I first read about Germaine Lubin - who loosely inspired the main character in my short novel "Isolde 1939" - in a book by Frederic Spotts called "The Shameful Peace: How French Artists and Intellectuals Survived the Nazi Occupation". I got the book in hardcover - discovered it in the now-defunct B&N at Lincoln Center, if my memory is correct - and then later bought it again in paperback because I wanted to be able to carry it around to re-read some chapters.
It is a Yale University Press book, which already tells you it's going to be overpriced ($35 for hardcover and $24 for paperback) - or perhaps it is priced exactly right, since people like me, passionate about the topic, pay the price without a second thought. But the book is a bit misplaced on the YUP list, because it reads much more like a general-audience book than a scholarly one (which I mean as a compliment, having slogged through many scholarly books whose authors wasted a great topic, with the related opportunity to connect with many readers, through their turgid prose).
I had never heard about Lubin before. The issue of the German Occupation remains a very sensitive topic in France, where I am from (I am also from Belgium and Germany, but from France most of all, and I am a French citizen) - see for instance the 2008 scandal surrounding the exhibition "Les Parisiens sous l'Occupation", showing photographs of Parisians during the Occupation in Paris - and the French have preferred to think about that period in their history as little as possible.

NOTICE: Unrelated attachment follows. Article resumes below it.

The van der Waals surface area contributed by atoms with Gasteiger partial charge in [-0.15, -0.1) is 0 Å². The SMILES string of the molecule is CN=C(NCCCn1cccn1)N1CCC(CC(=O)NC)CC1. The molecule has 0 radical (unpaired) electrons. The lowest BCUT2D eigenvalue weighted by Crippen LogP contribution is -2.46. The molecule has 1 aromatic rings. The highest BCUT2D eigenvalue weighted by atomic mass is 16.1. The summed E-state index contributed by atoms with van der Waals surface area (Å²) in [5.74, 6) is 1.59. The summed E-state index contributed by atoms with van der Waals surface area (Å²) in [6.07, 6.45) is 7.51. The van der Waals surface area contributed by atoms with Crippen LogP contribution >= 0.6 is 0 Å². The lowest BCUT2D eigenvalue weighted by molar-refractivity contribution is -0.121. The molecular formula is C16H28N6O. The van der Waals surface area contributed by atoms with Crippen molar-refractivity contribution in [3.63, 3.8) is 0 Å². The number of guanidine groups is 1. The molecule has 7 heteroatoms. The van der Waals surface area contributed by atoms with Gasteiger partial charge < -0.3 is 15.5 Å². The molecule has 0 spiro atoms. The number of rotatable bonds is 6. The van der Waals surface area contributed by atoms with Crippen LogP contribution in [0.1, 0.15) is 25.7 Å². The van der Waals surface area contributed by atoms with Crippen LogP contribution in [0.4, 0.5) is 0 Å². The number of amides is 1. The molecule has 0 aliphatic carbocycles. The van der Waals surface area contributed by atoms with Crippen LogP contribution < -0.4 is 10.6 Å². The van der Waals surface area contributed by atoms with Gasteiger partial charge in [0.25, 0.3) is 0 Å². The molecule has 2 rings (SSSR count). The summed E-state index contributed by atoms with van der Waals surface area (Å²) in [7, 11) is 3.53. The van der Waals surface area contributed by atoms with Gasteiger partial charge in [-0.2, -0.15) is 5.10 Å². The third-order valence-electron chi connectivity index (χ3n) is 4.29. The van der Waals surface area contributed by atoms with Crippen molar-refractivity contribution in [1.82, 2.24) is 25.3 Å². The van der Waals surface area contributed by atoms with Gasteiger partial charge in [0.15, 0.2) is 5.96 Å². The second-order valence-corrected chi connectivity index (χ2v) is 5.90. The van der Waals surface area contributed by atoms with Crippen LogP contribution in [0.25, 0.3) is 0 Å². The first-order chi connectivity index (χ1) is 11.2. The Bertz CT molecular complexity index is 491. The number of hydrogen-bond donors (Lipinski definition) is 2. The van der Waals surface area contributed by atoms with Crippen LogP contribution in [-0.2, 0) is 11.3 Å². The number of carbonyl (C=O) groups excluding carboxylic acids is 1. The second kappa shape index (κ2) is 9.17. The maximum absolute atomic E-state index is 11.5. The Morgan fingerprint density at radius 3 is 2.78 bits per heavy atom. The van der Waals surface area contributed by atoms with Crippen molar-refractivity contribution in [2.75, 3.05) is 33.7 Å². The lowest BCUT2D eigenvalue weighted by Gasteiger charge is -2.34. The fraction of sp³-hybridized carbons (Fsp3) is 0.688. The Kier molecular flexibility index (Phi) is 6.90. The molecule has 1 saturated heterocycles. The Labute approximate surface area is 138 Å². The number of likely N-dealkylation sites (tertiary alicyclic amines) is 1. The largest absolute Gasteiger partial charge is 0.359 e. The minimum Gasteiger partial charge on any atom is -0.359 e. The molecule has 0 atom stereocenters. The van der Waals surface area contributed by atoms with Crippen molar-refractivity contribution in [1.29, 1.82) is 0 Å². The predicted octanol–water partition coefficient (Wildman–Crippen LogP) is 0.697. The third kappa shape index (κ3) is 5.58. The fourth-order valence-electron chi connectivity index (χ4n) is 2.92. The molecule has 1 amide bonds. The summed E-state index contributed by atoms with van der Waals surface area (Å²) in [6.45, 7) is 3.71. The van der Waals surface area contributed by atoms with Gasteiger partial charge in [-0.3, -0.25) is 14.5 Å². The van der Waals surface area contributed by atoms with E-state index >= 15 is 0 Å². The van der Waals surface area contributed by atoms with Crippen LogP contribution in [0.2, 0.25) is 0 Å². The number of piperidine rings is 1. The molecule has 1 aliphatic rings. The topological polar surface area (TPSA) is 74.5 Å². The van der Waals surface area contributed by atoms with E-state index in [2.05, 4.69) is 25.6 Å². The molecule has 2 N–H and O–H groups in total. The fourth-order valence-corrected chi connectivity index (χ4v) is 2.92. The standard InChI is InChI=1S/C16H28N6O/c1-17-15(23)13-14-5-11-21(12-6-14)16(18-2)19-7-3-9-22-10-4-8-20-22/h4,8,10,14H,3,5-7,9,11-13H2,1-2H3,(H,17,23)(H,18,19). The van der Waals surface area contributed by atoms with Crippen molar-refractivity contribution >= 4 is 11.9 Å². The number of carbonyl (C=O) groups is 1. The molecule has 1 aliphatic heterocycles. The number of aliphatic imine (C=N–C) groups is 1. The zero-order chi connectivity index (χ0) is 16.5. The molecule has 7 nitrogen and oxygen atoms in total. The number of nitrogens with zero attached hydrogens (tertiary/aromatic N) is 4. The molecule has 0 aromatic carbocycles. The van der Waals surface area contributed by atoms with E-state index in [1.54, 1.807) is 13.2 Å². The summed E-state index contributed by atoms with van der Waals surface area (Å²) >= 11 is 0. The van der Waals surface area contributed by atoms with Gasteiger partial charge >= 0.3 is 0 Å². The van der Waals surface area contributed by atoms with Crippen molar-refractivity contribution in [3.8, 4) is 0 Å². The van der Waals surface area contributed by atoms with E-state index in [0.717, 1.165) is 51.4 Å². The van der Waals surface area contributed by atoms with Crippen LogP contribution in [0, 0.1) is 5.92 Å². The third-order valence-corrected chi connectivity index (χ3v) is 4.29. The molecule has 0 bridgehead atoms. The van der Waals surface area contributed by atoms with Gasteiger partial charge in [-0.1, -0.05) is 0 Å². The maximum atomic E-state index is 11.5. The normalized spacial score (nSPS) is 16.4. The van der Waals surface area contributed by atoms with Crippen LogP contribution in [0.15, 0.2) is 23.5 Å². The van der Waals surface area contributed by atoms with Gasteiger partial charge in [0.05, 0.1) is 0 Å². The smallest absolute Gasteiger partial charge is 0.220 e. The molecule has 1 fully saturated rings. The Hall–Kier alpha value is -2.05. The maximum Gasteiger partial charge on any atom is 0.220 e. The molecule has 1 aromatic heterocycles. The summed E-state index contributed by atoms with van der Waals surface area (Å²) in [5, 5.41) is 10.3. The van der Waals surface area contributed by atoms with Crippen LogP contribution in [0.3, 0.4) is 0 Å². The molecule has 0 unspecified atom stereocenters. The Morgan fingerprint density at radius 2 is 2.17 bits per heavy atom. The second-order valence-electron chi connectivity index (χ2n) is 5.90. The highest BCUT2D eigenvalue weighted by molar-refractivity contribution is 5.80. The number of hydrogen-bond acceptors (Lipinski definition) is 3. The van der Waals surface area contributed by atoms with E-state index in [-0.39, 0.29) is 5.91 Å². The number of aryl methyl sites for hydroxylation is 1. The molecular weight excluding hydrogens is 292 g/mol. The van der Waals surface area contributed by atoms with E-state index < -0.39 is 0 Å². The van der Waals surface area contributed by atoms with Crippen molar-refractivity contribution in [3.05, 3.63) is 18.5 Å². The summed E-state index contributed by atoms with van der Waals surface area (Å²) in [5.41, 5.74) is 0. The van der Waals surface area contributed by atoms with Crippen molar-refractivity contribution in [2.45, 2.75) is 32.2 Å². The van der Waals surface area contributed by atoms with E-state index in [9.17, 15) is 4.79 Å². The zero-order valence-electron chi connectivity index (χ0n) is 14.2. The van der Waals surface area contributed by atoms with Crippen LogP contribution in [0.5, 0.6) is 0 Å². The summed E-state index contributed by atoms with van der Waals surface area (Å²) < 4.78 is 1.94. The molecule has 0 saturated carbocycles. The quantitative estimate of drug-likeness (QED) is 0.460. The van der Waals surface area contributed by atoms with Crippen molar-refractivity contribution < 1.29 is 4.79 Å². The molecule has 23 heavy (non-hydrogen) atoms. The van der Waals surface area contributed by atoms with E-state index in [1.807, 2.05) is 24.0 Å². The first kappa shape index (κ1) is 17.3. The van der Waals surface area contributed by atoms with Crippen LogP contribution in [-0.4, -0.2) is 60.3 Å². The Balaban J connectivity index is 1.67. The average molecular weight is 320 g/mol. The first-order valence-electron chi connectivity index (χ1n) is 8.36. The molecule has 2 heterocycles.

I remember thinking right away, when I read the few paragraphs about Lubin, that it'd make a great novel. For me it remains as important as ever to write about such individuals - not the heroes and not the monsters, but people who ended up somewhere in the middle on the white-to-black continuum of ethical (or unethical) behavior, and for whom it is still not clear whether history has been too harsh or too kind - and it may well have been too kind. It is this sort of people, nowadays, who may hesitate between looking away or taking a stand, running in the other direction or speaking up for justice, writing anonymous slander or making a difference in the world. We need to talk about them - the ones who haven't yet moved to the dark side - so that they'll recognize their dilemma when the moment of choice comes and, perhaps, they'll do what some French people didn't 70 years ago: they'll stay on the right path.